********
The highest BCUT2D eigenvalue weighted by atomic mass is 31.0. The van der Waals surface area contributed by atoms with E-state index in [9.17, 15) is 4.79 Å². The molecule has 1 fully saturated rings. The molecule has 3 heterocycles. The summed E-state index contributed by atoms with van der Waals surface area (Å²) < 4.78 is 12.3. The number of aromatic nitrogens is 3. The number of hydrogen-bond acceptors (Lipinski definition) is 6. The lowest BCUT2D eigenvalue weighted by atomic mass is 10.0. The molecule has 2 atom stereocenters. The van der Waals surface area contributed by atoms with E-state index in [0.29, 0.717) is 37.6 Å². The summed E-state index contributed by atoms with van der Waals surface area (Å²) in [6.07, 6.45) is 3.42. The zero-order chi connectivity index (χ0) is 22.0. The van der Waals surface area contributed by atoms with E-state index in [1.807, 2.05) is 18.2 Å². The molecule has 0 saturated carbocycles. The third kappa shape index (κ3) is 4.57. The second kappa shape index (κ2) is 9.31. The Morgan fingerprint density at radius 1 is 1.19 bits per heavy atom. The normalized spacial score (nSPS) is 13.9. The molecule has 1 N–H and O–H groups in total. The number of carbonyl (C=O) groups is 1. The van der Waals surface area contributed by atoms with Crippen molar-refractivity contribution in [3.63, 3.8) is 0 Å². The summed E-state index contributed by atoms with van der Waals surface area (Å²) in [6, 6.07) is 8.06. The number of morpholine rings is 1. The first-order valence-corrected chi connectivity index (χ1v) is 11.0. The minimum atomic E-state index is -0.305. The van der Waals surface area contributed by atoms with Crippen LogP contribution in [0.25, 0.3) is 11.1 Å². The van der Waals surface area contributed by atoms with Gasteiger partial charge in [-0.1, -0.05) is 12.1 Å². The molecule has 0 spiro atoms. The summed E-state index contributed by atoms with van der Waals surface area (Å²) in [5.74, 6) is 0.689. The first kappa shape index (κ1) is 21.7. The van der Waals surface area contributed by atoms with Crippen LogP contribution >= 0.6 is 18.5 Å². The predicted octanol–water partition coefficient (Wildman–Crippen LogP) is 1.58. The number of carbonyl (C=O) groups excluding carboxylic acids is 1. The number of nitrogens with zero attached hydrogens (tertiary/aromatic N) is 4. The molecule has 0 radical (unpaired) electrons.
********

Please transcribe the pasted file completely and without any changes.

The highest BCUT2D eigenvalue weighted by atomic mass is 31.0. The van der Waals surface area contributed by atoms with E-state index in [9.17, 15) is 4.79 Å². The molecule has 1 fully saturated rings. The molecule has 3 heterocycles. The summed E-state index contributed by atoms with van der Waals surface area (Å²) < 4.78 is 12.3. The number of aromatic nitrogens is 3. The number of hydrogen-bond acceptors (Lipinski definition) is 6. The lowest BCUT2D eigenvalue weighted by atomic mass is 10.0. The molecule has 2 atom stereocenters. The van der Waals surface area contributed by atoms with E-state index in [0.29, 0.717) is 37.6 Å². The summed E-state index contributed by atoms with van der Waals surface area (Å²) in [6.07, 6.45) is 3.42. The zero-order chi connectivity index (χ0) is 22.0. The van der Waals surface area contributed by atoms with E-state index in [1.807, 2.05) is 18.2 Å². The molecule has 0 saturated carbocycles. The third kappa shape index (κ3) is 4.57. The second kappa shape index (κ2) is 9.31. The Morgan fingerprint density at radius 1 is 1.19 bits per heavy atom. The normalized spacial score (nSPS) is 13.9. The molecule has 1 N–H and O–H groups in total. The number of carbonyl (C=O) groups is 1. The van der Waals surface area contributed by atoms with Crippen molar-refractivity contribution in [3.63, 3.8) is 0 Å². The summed E-state index contributed by atoms with van der Waals surface area (Å²) in [6, 6.07) is 8.06. The number of morpholine rings is 1. The first-order valence-corrected chi connectivity index (χ1v) is 11.0. The minimum atomic E-state index is -0.305. The van der Waals surface area contributed by atoms with Crippen LogP contribution in [0.25, 0.3) is 11.1 Å². The van der Waals surface area contributed by atoms with Gasteiger partial charge in [-0.1, -0.05) is 12.1 Å². The molecule has 0 spiro atoms. The summed E-state index contributed by atoms with van der Waals surface area (Å²) in [5.74, 6) is 0.689. The first kappa shape index (κ1) is 21.7. The van der Waals surface area contributed by atoms with Crippen LogP contribution >= 0.6 is 18.5 Å². The predicted octanol–water partition coefficient (Wildman–Crippen LogP) is 1.58. The number of carbonyl (C=O) groups excluding carboxylic acids is 1. The number of nitrogens with zero attached hydrogens (tertiary/aromatic N) is 4. The molecule has 0 radical (unpaired) electrons.